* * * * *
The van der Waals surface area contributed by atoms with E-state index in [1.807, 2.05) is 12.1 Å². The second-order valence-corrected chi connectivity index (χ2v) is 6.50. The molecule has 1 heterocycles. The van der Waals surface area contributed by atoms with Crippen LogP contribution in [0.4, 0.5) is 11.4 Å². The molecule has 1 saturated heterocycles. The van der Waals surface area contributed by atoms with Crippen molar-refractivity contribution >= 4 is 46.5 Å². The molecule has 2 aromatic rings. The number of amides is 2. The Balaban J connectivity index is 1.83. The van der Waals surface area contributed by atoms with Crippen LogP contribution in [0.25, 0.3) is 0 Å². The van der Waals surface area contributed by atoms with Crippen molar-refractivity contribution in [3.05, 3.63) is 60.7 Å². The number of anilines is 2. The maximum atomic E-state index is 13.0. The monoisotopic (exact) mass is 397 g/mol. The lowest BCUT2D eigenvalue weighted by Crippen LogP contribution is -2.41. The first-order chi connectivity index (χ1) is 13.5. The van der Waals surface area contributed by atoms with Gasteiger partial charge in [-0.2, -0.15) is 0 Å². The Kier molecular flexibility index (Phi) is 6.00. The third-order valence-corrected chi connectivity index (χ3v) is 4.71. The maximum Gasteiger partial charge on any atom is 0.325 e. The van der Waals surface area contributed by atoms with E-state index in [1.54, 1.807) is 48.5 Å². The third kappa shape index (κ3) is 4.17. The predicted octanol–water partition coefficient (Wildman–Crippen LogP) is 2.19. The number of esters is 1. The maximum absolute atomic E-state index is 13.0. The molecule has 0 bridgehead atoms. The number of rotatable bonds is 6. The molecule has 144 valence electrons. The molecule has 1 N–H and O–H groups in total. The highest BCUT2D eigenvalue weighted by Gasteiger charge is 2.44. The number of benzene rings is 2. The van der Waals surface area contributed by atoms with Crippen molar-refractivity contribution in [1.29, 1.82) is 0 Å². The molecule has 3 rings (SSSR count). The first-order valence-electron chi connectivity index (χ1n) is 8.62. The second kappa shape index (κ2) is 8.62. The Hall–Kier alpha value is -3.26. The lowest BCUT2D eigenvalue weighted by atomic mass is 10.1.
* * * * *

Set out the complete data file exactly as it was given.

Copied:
The van der Waals surface area contributed by atoms with E-state index in [1.807, 2.05) is 12.1 Å². The second-order valence-corrected chi connectivity index (χ2v) is 6.50. The molecule has 1 heterocycles. The van der Waals surface area contributed by atoms with Crippen LogP contribution in [0.4, 0.5) is 11.4 Å². The molecule has 1 saturated heterocycles. The van der Waals surface area contributed by atoms with Crippen molar-refractivity contribution >= 4 is 46.5 Å². The molecule has 2 aromatic rings. The number of amides is 2. The Balaban J connectivity index is 1.83. The van der Waals surface area contributed by atoms with Crippen LogP contribution in [0.25, 0.3) is 0 Å². The van der Waals surface area contributed by atoms with Crippen molar-refractivity contribution in [3.05, 3.63) is 60.7 Å². The number of anilines is 2. The maximum atomic E-state index is 13.0. The monoisotopic (exact) mass is 397 g/mol. The lowest BCUT2D eigenvalue weighted by Crippen LogP contribution is -2.41. The first-order chi connectivity index (χ1) is 13.5. The van der Waals surface area contributed by atoms with Gasteiger partial charge in [-0.2, -0.15) is 0 Å². The Kier molecular flexibility index (Phi) is 6.00. The third-order valence-corrected chi connectivity index (χ3v) is 4.71. The maximum Gasteiger partial charge on any atom is 0.325 e. The van der Waals surface area contributed by atoms with E-state index in [1.54, 1.807) is 48.5 Å². The third kappa shape index (κ3) is 4.17. The predicted octanol–water partition coefficient (Wildman–Crippen LogP) is 2.19. The number of esters is 1. The maximum absolute atomic E-state index is 13.0. The molecule has 0 bridgehead atoms. The number of rotatable bonds is 6. The molecule has 144 valence electrons. The molecule has 1 N–H and O–H groups in total. The highest BCUT2D eigenvalue weighted by Gasteiger charge is 2.44. The number of benzene rings is 2. The van der Waals surface area contributed by atoms with Crippen molar-refractivity contribution in [1.29, 1.82) is 0 Å². The molecule has 3 rings (SSSR count). The first-order valence-electron chi connectivity index (χ1n) is 8.62. The second kappa shape index (κ2) is 8.62. The Hall–Kier alpha value is -3.26. The lowest BCUT2D eigenvalue weighted by atomic mass is 10.1.